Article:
DENVER — Luggage maker Samsonite Corp. reported first-quarter losses that were 30 percent less than losses in the same quarter a year ago, partly due to the strength of the euro, the company said Wednesday.
The Denver-based company, which has a large business in Europe, lost $15.6 million or 79 cents a share in the first quarter, compared with a loss of $22.3 million or $1.12 a share in the same quarter a year ago.
A 23.7 percent increase in the strength of the euro resulted in an increase in reported sales, CEO Luc Van Nevel said.
Revenue was $161.9 million and operating income was $10.4 million in the first quarter of this year, up from revenue of $160.5 million and operating income of $2.5 million last year. Sales declined 8 percent without the rate of exchange, Van Nevel said.
Earnings before interest expense, taxes, depreciation, amortization and minority interest, or EBITDA, were $14.8 million in the first quarter of 2003, compared with $12.3 million in the same quarter a year ago.
Van Nevel said restructuring over the past few years enabled the company to improve EBITDA on lower sales, and gross margins are improving.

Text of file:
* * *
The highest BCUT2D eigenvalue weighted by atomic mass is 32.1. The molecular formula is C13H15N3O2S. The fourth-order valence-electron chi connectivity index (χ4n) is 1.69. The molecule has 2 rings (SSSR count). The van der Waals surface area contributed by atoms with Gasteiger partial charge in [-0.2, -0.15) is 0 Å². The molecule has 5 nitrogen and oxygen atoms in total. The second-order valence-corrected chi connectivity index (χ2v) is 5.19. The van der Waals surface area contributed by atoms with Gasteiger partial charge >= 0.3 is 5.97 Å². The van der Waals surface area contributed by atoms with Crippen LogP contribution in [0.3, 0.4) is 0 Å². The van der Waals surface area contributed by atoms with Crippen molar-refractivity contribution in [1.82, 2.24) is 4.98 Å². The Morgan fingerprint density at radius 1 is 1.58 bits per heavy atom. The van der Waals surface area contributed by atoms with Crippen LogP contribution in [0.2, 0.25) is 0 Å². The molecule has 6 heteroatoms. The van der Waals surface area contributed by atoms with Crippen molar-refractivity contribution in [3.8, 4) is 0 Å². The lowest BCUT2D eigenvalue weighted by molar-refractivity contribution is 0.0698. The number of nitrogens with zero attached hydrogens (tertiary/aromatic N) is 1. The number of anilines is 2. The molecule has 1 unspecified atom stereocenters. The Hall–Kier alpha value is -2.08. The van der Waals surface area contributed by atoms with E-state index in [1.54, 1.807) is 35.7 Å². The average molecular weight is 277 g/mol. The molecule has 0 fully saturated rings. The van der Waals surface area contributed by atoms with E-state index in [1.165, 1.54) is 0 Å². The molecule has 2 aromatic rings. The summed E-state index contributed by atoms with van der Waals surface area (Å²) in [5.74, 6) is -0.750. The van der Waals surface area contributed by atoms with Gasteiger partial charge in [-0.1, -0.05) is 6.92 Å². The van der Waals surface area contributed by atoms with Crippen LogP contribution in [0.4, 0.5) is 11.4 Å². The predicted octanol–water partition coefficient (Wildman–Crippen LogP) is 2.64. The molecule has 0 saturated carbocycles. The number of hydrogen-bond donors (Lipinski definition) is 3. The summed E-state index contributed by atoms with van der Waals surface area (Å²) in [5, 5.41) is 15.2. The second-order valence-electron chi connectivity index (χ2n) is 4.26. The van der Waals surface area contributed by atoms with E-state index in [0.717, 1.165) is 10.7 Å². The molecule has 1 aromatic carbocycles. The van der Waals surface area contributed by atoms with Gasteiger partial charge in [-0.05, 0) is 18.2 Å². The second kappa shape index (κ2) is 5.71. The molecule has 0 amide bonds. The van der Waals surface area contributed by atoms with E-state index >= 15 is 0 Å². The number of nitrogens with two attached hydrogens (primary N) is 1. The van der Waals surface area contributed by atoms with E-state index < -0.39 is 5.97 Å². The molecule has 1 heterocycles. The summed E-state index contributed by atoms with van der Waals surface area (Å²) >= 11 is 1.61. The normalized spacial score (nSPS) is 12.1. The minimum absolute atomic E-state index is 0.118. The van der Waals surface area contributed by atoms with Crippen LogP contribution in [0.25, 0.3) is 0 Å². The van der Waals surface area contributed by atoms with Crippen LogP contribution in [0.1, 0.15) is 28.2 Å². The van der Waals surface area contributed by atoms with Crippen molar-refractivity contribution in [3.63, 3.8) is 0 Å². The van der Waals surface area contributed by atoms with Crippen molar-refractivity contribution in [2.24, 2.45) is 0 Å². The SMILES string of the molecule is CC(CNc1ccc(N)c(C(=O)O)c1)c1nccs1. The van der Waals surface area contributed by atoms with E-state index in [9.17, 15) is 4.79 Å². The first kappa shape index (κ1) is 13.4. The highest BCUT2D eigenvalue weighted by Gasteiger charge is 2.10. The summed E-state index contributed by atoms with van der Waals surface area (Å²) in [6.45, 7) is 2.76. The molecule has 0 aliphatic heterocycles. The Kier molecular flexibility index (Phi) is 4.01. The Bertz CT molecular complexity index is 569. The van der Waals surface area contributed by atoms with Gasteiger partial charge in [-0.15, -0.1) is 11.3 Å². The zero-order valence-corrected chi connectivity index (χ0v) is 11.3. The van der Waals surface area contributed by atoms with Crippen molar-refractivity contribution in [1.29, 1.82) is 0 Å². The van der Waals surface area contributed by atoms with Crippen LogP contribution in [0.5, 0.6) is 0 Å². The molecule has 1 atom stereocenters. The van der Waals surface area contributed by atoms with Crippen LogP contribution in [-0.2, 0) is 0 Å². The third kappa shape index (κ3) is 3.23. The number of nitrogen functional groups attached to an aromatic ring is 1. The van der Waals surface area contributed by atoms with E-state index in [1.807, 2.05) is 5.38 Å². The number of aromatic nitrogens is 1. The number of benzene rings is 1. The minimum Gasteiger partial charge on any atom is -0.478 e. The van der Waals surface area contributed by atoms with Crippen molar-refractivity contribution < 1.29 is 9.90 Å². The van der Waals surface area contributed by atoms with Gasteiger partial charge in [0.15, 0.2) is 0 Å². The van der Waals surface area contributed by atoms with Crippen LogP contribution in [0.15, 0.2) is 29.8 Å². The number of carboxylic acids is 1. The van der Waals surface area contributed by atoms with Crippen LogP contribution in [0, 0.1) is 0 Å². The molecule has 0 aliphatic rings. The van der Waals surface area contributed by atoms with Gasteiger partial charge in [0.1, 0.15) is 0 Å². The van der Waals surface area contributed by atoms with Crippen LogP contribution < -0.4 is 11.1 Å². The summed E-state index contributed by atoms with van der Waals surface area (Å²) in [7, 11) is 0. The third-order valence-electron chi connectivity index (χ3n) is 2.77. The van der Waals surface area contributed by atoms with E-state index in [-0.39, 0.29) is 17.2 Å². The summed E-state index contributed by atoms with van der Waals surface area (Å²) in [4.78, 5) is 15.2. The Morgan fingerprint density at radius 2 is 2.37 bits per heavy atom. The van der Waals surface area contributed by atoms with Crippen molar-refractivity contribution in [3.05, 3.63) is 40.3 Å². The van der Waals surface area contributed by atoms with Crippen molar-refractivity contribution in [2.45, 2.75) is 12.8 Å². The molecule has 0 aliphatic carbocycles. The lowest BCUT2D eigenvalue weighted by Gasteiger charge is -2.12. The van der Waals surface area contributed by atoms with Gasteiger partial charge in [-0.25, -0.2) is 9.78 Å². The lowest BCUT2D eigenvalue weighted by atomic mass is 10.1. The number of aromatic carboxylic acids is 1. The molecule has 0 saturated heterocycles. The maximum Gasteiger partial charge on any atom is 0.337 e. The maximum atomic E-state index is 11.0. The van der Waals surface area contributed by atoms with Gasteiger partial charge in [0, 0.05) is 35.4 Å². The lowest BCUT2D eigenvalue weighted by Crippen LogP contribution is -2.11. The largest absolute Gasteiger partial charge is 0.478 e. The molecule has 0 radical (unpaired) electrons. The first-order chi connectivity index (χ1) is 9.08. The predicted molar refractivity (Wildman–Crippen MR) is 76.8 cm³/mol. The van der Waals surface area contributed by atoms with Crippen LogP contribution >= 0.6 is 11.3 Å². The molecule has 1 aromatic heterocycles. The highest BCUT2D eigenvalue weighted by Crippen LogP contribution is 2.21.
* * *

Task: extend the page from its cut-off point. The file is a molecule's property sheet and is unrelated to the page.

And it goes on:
“They have a large business outside the U.S., so the strength of the euro is buoying reported numbers,” said Moody’s Investors Service associate analyst Kevin Ziets. “Even if you get through that, they’ve done a good job through restructuring of keeping costs in line.”
Moody’s has a B3 rating on Samsonite, indicating a high probability that the company could default, but Moody’s upgraded its outlook from negative to developing following news on Samsonite’s recapitalization plans.
The plans hinged on the company reaching an agreement with the Pension Benefit Guaranty Corp., which has a lien position. Samsonite said May 29 it reached an agreement in principle, allowing Samsonite to gain a yearlong extension on $46.5 million in loan payments coming due June 24.
Samsonite also has plans for private investors to buy a new series of preferred stock for $106 million, with shares paying a dividend rate of 8 percent. The cash would be used to repay about $90 million in bank debt.
It plans to receive about $60 million from a new lender and to issue more stock to retire an old class of preferred shares that paid investors a much higher dividend rate of 137/8 percent.
Ziets said Moody’s still wants to make sure Samsonite’s results since the Sept. 1, 2001, terrorist attacks in a difficult travel environment and amid scares of SARS are sustainable.
Samsonite shares were down 20 cents at 70 cents midday Wednesday in over-the-counter trading.